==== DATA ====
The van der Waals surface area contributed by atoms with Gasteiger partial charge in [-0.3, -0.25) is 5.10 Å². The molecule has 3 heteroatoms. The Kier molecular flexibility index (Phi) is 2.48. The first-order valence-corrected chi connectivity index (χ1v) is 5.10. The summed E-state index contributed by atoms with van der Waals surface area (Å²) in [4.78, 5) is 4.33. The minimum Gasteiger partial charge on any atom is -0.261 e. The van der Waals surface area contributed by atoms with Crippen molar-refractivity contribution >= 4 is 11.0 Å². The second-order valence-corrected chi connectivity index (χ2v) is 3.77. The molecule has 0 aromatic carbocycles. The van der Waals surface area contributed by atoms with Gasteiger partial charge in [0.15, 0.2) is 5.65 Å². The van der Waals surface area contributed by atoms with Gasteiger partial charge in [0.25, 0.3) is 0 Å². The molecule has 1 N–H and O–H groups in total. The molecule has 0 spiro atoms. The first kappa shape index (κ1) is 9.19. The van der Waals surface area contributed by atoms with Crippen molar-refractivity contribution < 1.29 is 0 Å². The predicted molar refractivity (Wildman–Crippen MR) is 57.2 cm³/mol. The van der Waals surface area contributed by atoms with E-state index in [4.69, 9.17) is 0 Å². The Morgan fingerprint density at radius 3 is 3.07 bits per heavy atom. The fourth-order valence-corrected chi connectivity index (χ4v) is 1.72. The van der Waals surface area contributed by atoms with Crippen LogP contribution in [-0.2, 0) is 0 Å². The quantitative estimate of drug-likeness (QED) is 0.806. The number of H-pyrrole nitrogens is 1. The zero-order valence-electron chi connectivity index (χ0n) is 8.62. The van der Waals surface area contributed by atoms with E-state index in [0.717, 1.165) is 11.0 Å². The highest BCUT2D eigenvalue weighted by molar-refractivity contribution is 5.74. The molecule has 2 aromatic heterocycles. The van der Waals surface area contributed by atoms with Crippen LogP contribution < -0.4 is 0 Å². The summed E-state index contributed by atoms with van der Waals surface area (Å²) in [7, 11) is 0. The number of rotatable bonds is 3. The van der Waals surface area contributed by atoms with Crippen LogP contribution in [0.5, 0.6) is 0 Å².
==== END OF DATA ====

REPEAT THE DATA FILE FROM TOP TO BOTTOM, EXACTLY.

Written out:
The van der Waals surface area contributed by atoms with Gasteiger partial charge in [-0.3, -0.25) is 5.10 Å². The molecule has 3 heteroatoms. The Kier molecular flexibility index (Phi) is 2.48. The first-order valence-corrected chi connectivity index (χ1v) is 5.10. The summed E-state index contributed by atoms with van der Waals surface area (Å²) in [4.78, 5) is 4.33. The minimum Gasteiger partial charge on any atom is -0.261 e. The van der Waals surface area contributed by atoms with Crippen molar-refractivity contribution >= 4 is 11.0 Å². The second-order valence-corrected chi connectivity index (χ2v) is 3.77. The molecule has 0 aromatic carbocycles. The van der Waals surface area contributed by atoms with Gasteiger partial charge in [0.15, 0.2) is 5.65 Å². The van der Waals surface area contributed by atoms with Gasteiger partial charge in [0.25, 0.3) is 0 Å². The molecule has 1 N–H and O–H groups in total. The molecule has 0 spiro atoms. The first kappa shape index (κ1) is 9.19. The van der Waals surface area contributed by atoms with Crippen molar-refractivity contribution < 1.29 is 0 Å². The predicted molar refractivity (Wildman–Crippen MR) is 57.2 cm³/mol. The van der Waals surface area contributed by atoms with E-state index in [4.69, 9.17) is 0 Å². The Morgan fingerprint density at radius 3 is 3.07 bits per heavy atom. The fourth-order valence-corrected chi connectivity index (χ4v) is 1.72. The van der Waals surface area contributed by atoms with Crippen LogP contribution in [-0.2, 0) is 0 Å². The quantitative estimate of drug-likeness (QED) is 0.806. The number of H-pyrrole nitrogens is 1. The zero-order valence-electron chi connectivity index (χ0n) is 8.62. The van der Waals surface area contributed by atoms with E-state index in [0.717, 1.165) is 11.0 Å². The highest BCUT2D eigenvalue weighted by molar-refractivity contribution is 5.74. The molecule has 2 aromatic heterocycles. The van der Waals surface area contributed by atoms with Crippen LogP contribution < -0.4 is 0 Å². The summed E-state index contributed by atoms with van der Waals surface area (Å²) in [7, 11) is 0. The number of rotatable bonds is 3. The van der Waals surface area contributed by atoms with Crippen LogP contribution in [0.5, 0.6) is 0 Å².